• Ekman, B. (2004). Community-based health insurance in low-income countries: A systematic review of the evidence. Health Policy Plan. 19 249–270.
  • Fink, G., Robyn, P. J., Sié, A. and Sauerborn, R. (2013). Does health insurance improve health? Evidence from a randomized community-based insurance rollout in rural Burkina Faso. J. Health Econ. 32 1043–1056.
  • Fisher, R. A. (1935). The Design of Experiments. Oliver and Boyd, Edinburgh.
  • Gail, M. H., Mark, S. D., Carroll, R. J., Green, S. B. and Pee, D. (1996). On design considerations and randomization-based inference for community intervention trials. Stat. Med. 15 1069–1092.
  • Greene, W. H. (2003). Econometric Analysis. Pearson Education India.
  • Greevy, R., Silber, J. H., Cnaan, A. and Rosenbaum, P. R. (2004). Randomization inference with imperfect compliance in the ACE-inhibitor after anthracycline randomized trial. J. Amer. Statist. Assoc. 99 7–15.
  • Hall, A. J., Inskip, H. M., Loik, F., Day, N. E., O’Conor, G., Bosch, X. and Muir, C. S. (1987). The Gambia hepatitis intervention study. Cancer Res. 47 5782–5787.
  • Hansen, B. B. and Bowers, J. (2009). Attributing effects to a cluster-randomized get-out-the-vote campaign. J. Amer. Statist. Assoc. 104 873–885.
  • Ho, D. E. and Imai, K. (2006). Randomization inference with natural experiments: An analysis of ballot effects in the 2003 California recall election. J. Amer. Statist. Assoc. 101 888–900.
  • Hoaglin, D. C., Mosteller, F. and Tukey, J. W. (2000). Understanding Robust and Exploratory Data Analysis. Wiley, New York.
  • Hussey, M. A. and Hughes, J. P. (2007). Design and analysis of stepped wedge cluster randomized trials. Contemp. Clin. Trials 28 182–191.
  • Imbens, G. W. and Rubin, D. B. (2015). Causal Inference—for Statistics, Social, and Biomedical Sciences: An Introduction. Cambridge Univ. Press, New York.
  • Jacqmin-Gadda, H., Sibillot, S., Proust, C., Molina, J.-M. and Thiébaut, R. (2007). Robustness of the linear mixed model to misspecified error distribution. Comput. Statist. Data Anal. 51 5142–5154.
  • Mdege, N. D., Man, M. S., Taylor, C. A. and Torgerson, D. J. (2011). Systematic review of stepped wedge cluster randomized trials shows that design is particularly used to evaluate interventions during routine implementation. J. Clin. Epidemiol. 64 936–948.
  • Moulton, L. H., Golub, J. E., Durovni, B., Cavalcante, S. C., Pacheco, A. G., Saraceni, V., King, B. and Chaisson, R. E. (2007). Statistical design of THRio: A phased implementation clinic-randomized study of a tuberculosis preventive therapy intervention. Clin. Trials 4 190–199.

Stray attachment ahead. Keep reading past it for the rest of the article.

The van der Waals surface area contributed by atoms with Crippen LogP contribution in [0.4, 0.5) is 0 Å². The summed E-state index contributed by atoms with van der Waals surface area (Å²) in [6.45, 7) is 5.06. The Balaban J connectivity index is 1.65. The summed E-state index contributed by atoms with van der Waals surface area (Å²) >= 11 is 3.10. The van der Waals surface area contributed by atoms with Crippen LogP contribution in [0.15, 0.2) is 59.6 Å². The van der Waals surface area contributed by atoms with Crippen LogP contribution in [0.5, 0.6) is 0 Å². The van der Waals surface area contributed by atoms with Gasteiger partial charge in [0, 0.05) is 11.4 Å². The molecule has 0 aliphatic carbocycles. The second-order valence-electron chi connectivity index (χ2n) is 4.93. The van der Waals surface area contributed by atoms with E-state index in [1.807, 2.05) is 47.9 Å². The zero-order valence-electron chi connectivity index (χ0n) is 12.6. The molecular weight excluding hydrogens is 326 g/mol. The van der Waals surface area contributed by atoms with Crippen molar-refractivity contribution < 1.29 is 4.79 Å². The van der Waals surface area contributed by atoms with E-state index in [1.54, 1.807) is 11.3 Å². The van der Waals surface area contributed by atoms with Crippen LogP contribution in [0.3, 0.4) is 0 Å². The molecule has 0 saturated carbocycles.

• Neyman, J. (1990). On the application of probability theory to agricultural experiments. Statist. Sci. 5 463–464.
  • Raz, J. (1990). Testing for no effect when estimating a smooth function by nonparametric regression: A randomization approach. J. Amer. Statist. Assoc. 85 132–138.
  • Rhoda, D. A., Murray, D. M., Andridge, R. R., Pennell, M. L. and Hade, E. M. (2011). Studies with staggered starts: Multiple baseline designs and group-randomized trials. Am. J. Publ. Health 101 2164–2169.
  • Robyn, P. J., Fink, G., Sié, A. and Sauerborn, R. (2012). Health insurance and health-seeking behavior: Evidence from a randomized community-based insurance rollout in rural Burkina Faso. Soc. Sci. Med. 75 595–603.
  • Rosenbaum, P. R. (2002a). Covariance adjustment in randomized experiments and observational studies. Statist. Sci. 17 286–327.
  • Rosenbaum, P. R. (2002b). Observational Studies. Springer, New York.
  • Rosenbaum, P. R. (2007). Interference between units in randomized experiments. J. Amer. Statist. Assoc. 102 191–200.
  • Rubin, D. B. (1974). Estimating causal effects of treatments in randomized and non-randomized studies. J. Educ. Psychol. 66 688–701.
  • Rubin, D. B. (1980). Randomization analysis of experimental data: The Fisher randomization test comment. J. Amer. Statist. Assoc. 75 591–593.
  • Sen, P. K. (1968). On a class of aligned rank order tests in two-way layouts. Ann. Math. Stat. 39 1115–1124.
  • Small, D. S., Ten Have, T. R. and Rosenbaum, P. R. (2008). Randomization inference in a group-randomized trial of treatments for depression: Covariate adjustment, noncompliance, and quantile effects. J. Amer. Statist. Assoc. 103 271–279.
  • Tukey, J. W. (1993). Tightening the clinical trial. Control. Clin. Trials 14 266–285.
  • van der Tweel, I. and van der Graaf, R. (2013). Issues in the use of stepped wedge cluster and alternative designs in the case of pandemics. Am. J. Bioeth. 13 23–24.
  • Wang, H., Yip, W., Zhang, L. and Hsiao, W. C. (2009). The impact of rural mutual health care on health status: Evaluation of a social experiment in rural China. Health Econ. 18 S65–S82.
  • Welch, B. L. (1937). On the z-test in randomized blocks and latin squares. Biometrika 29 21–52.
  • Woertman, W., de Hoop, E., Moerbeek, M., Zuidema, S. U., Gerritsen, D. L. and Teerenstra, S. (2013). Stepped wedge designs could reduce the required sample size in cluster randomized trials. J. Clin. Epidemiol. 66 752–758.